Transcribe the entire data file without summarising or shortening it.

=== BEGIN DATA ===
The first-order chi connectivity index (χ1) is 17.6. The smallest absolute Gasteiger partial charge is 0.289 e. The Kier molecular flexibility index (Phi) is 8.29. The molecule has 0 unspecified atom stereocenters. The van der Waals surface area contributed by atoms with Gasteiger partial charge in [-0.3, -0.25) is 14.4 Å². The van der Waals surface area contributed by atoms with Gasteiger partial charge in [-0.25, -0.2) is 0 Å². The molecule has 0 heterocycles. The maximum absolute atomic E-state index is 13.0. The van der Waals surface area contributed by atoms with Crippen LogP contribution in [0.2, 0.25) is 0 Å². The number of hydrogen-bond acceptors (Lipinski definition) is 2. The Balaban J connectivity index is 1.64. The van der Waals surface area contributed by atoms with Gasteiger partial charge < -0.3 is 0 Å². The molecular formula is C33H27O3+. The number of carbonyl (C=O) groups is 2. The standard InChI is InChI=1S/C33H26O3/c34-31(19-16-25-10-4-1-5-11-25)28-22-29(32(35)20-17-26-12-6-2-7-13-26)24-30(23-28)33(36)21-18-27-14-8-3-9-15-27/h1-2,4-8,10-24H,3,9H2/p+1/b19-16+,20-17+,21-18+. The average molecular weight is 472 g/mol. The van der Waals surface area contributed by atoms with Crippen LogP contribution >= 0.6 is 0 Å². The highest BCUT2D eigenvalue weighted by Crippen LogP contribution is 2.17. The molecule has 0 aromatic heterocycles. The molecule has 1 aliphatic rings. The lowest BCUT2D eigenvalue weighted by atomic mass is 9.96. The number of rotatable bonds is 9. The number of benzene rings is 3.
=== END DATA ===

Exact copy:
The first-order chi connectivity index (χ1) is 17.6. The smallest absolute Gasteiger partial charge is 0.289 e. The Kier molecular flexibility index (Phi) is 8.29. The molecule has 0 unspecified atom stereocenters. The van der Waals surface area contributed by atoms with Gasteiger partial charge in [-0.3, -0.25) is 14.4 Å². The van der Waals surface area contributed by atoms with Gasteiger partial charge in [-0.25, -0.2) is 0 Å². The molecule has 0 heterocycles. The maximum absolute atomic E-state index is 13.0. The van der Waals surface area contributed by atoms with Crippen LogP contribution in [0.2, 0.25) is 0 Å². The number of hydrogen-bond acceptors (Lipinski definition) is 2. The Balaban J connectivity index is 1.64. The van der Waals surface area contributed by atoms with Gasteiger partial charge < -0.3 is 0 Å². The molecular formula is C33H27O3+. The number of carbonyl (C=O) groups is 2. The standard InChI is InChI=1S/C33H26O3/c34-31(19-16-25-10-4-1-5-11-25)28-22-29(32(35)20-17-26-12-6-2-7-13-26)24-30(23-28)33(36)21-18-27-14-8-3-9-15-27/h1-2,4-8,10-24H,3,9H2/p+1/b19-16+,20-17+,21-18+. The average molecular weight is 472 g/mol. The van der Waals surface area contributed by atoms with Crippen LogP contribution >= 0.6 is 0 Å². The highest BCUT2D eigenvalue weighted by Crippen LogP contribution is 2.17. The molecule has 0 aromatic heterocycles. The molecule has 1 aliphatic rings. The lowest BCUT2D eigenvalue weighted by atomic mass is 9.96. The number of rotatable bonds is 9. The number of benzene rings is 3.